quantities. Both area and density are
derived quantities.
Derived Quantities
• How much carpet would cover the floor of your
classroom? It depends on the area of the floor.
Area is a measure of how much surface an
object has. To calculate the area of a
rectangular surface, measure the length and
width, then use this equation:
Area = length x width
The units for area are called square units, such as
m2, cm 2, and km2.
(Using Area to Find Volume)
Area can be used to find the volume of an object
according to the following equation:
Volume = Area x height
What is the volume of a box 5 cm tall whose lid has an
area of 9 cm2?
45 cm3
(Using Area to Find Volume) cont
2. A crate has a volume of 48 m3. The area
of its bottom side is 16 m2. What is the
height of the crate?
3. A cube with a volume of 8,000 cm3 has a
height of 20 cm. What is the area of one
of its sides?
2. 3m
3. 400 cm2
• The original standards for the kilogram
and meter are kept in the International
Bureau of Weights and Measures in
Sevres, France. They are made of 90
percent platinum and 10 percent iridium.
Derived Quantities
• Another derived quantity is density. Density is mass
per unit volume. So an object’s density is the amount of
matter it has in a given space. To find density (D), first
measure mass (m) and volume (V). Then use the
following equation:
Derived Quantities
• For example, suppose you want to know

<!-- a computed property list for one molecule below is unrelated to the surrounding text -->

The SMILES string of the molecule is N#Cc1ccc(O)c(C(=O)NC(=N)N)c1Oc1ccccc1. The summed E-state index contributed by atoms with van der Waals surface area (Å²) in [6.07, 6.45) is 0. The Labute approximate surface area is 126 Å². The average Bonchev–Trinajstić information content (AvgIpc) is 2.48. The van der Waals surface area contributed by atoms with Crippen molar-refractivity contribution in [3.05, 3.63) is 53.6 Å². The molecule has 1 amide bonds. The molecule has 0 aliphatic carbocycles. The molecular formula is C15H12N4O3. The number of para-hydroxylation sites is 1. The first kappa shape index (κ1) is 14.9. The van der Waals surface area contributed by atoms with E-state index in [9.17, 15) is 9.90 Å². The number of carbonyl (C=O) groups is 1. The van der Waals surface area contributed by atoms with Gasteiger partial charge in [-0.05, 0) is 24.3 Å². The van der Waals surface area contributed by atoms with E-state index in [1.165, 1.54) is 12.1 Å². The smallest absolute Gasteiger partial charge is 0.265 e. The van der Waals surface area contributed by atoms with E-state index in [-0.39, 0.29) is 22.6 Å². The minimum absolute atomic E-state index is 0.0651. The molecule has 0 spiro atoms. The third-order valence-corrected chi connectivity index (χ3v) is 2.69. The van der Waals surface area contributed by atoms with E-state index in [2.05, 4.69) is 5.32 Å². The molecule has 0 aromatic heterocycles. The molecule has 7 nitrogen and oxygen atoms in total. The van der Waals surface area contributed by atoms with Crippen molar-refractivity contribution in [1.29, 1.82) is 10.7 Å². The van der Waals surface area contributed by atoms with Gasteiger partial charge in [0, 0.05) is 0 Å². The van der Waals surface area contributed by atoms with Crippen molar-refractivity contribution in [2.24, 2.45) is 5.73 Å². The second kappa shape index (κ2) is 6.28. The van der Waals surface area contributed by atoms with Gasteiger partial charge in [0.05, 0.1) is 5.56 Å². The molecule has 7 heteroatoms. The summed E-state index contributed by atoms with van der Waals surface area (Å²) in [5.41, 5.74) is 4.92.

the density of a gear. Its mass is 75 g and
its volume is 20 cm3. You can calculate
the gear’s density like this:
m 75 g
D   20 cm3  3.75 3
Safety Rules
• Science is exciting and fun, but it can also
be dangerous. So don’t take chances!
Always follow instructions, and don’t take
shortcuts—even when you think there is
little or no danger.
Safety Rules
• Before starting an experiment, get your teacher’s
permission and read the lab procedures
carefully. Pay particular attention to safety
information and caution statements. The chart
on page 27, shows the safety symbols used in
this book. Get to know these symbols and what
they mean by reading the safety information on
page 622. This is important! If you are still
unsure about what a safety symbol means, ask!
1. What does SI stand for ?
2. What is the SI unit of length?
Volume? Mass? Temperature?
3. Name two safety rules of science?
1. International System of Units
2. Meter, cubic meter, gram, kelvin
3. Follow directions, and don’t take
Measuring Skills; Graduated Cylinder
When using a graduated cylinder to measure
volume, use the following procedure:
1. Make sure the cylinder is on a flat, level
2. Move your head so that your eye is level with
the surface of the liquid.
3. Read the mark closest to the liquid level. On
glass graduated cylinders, read the mark
closest to the center of the curve (meniscus) in
the liquids surface.
Measuring Skills; Meter stick or Metric
When using a meter stick or metric ruler to
measure length, keep the following procedures
in mind:
1. Place the ruler firmly against the object to be
2. Align one edge of the object exactly with the
zero end of the ruler.
3. Look at the outer edge of the object to see
which of the marks on the ruler is closest to
that edge. Note: Each small slash between the
centimeters represents a millimeter, which is
one-tenth of a centimeter.
Scientific Notation
Example: Write the number 653,000,000 in
scientific notation.
Step 1: Write the number without the place-holding zeros.
Step 2: Place the decimal point after the first digit.
Step 3: Find the exponent by counting the number of places that you
moved the decimal point.
6.53000000 .
The decimal point was moved eight places to the left. Therefore, the
exponent of 10 is a positive 8. Remember, if the decimal point had to be
moved to the right, the exponent would be negative.
Step 4: Write the number 750,000,000,000 in scientific notation.